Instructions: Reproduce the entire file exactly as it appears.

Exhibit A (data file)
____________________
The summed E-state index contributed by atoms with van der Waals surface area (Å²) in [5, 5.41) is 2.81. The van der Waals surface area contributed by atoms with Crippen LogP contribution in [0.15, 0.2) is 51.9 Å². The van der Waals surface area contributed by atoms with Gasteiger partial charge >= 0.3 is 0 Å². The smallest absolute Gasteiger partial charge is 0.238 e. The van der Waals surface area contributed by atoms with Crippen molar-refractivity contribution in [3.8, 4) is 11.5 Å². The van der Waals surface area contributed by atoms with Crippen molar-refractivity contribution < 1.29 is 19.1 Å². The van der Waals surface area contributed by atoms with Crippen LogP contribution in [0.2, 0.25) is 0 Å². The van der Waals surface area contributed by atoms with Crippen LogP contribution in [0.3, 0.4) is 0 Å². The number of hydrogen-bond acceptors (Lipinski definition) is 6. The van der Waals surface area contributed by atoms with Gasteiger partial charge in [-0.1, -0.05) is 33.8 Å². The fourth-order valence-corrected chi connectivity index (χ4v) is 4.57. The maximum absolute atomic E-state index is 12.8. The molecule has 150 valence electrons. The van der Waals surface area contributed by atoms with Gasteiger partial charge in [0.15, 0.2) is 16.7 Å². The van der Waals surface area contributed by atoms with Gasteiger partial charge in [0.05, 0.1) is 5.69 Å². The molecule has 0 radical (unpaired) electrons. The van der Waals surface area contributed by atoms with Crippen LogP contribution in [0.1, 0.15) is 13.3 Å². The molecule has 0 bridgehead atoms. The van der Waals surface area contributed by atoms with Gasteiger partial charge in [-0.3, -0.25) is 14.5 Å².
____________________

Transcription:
The summed E-state index contributed by atoms with van der Waals surface area (Å²) in [5, 5.41) is 2.81. The van der Waals surface area contributed by atoms with Crippen LogP contribution in [0.15, 0.2) is 51.9 Å². The van der Waals surface area contributed by atoms with Gasteiger partial charge >= 0.3 is 0 Å². The smallest absolute Gasteiger partial charge is 0.238 e. The van der Waals surface area contributed by atoms with Crippen molar-refractivity contribution in [3.8, 4) is 11.5 Å². The van der Waals surface area contributed by atoms with Crippen molar-refractivity contribution < 1.29 is 19.1 Å². The van der Waals surface area contributed by atoms with Crippen LogP contribution in [0.2, 0.25) is 0 Å². The van der Waals surface area contributed by atoms with Crippen LogP contribution in [0.3, 0.4) is 0 Å². The number of hydrogen-bond acceptors (Lipinski definition) is 6. The van der Waals surface area contributed by atoms with Gasteiger partial charge in [-0.1, -0.05) is 33.8 Å². The fourth-order valence-corrected chi connectivity index (χ4v) is 4.57. The maximum absolute atomic E-state index is 12.8. The molecule has 150 valence electrons. The van der Waals surface area contributed by atoms with Gasteiger partial charge in [0.15, 0.2) is 16.7 Å². The van der Waals surface area contributed by atoms with Gasteiger partial charge in [0.05, 0.1) is 5.69 Å². The molecule has 0 radical (unpaired) electrons. The van der Waals surface area contributed by atoms with Crippen LogP contribution in [0.1, 0.15) is 13.3 Å². The molecule has 0 bridgehead atoms. The van der Waals surface area contributed by atoms with Gasteiger partial charge in [-0.3, -0.25) is 14.5 Å².